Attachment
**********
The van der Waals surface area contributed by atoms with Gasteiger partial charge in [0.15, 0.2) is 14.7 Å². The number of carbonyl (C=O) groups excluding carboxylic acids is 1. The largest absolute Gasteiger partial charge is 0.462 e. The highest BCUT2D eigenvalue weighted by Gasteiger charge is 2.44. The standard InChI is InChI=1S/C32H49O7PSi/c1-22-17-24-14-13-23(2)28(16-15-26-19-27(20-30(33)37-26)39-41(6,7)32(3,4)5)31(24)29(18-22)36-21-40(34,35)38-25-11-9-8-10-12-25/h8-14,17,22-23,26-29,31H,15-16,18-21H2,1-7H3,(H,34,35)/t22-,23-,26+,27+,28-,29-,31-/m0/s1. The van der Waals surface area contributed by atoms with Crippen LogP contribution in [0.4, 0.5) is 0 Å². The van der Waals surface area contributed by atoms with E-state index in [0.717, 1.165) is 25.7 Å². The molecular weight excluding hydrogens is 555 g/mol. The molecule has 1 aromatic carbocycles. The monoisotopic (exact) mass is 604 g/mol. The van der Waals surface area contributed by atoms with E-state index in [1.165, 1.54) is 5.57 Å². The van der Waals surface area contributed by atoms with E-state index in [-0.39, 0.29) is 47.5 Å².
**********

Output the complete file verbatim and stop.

The van der Waals surface area contributed by atoms with Gasteiger partial charge in [0.15, 0.2) is 14.7 Å². The number of carbonyl (C=O) groups excluding carboxylic acids is 1. The largest absolute Gasteiger partial charge is 0.462 e. The highest BCUT2D eigenvalue weighted by Gasteiger charge is 2.44. The standard InChI is InChI=1S/C32H49O7PSi/c1-22-17-24-14-13-23(2)28(16-15-26-19-27(20-30(33)37-26)39-41(6,7)32(3,4)5)31(24)29(18-22)36-21-40(34,35)38-25-11-9-8-10-12-25/h8-14,17,22-23,26-29,31H,15-16,18-21H2,1-7H3,(H,34,35)/t22-,23-,26+,27+,28-,29-,31-/m0/s1. The van der Waals surface area contributed by atoms with Crippen LogP contribution in [0.4, 0.5) is 0 Å². The van der Waals surface area contributed by atoms with E-state index in [0.717, 1.165) is 25.7 Å². The molecular weight excluding hydrogens is 555 g/mol. The molecule has 1 aromatic carbocycles. The monoisotopic (exact) mass is 604 g/mol. The van der Waals surface area contributed by atoms with E-state index in [1.165, 1.54) is 5.57 Å². The van der Waals surface area contributed by atoms with E-state index in [-0.39, 0.29) is 47.5 Å².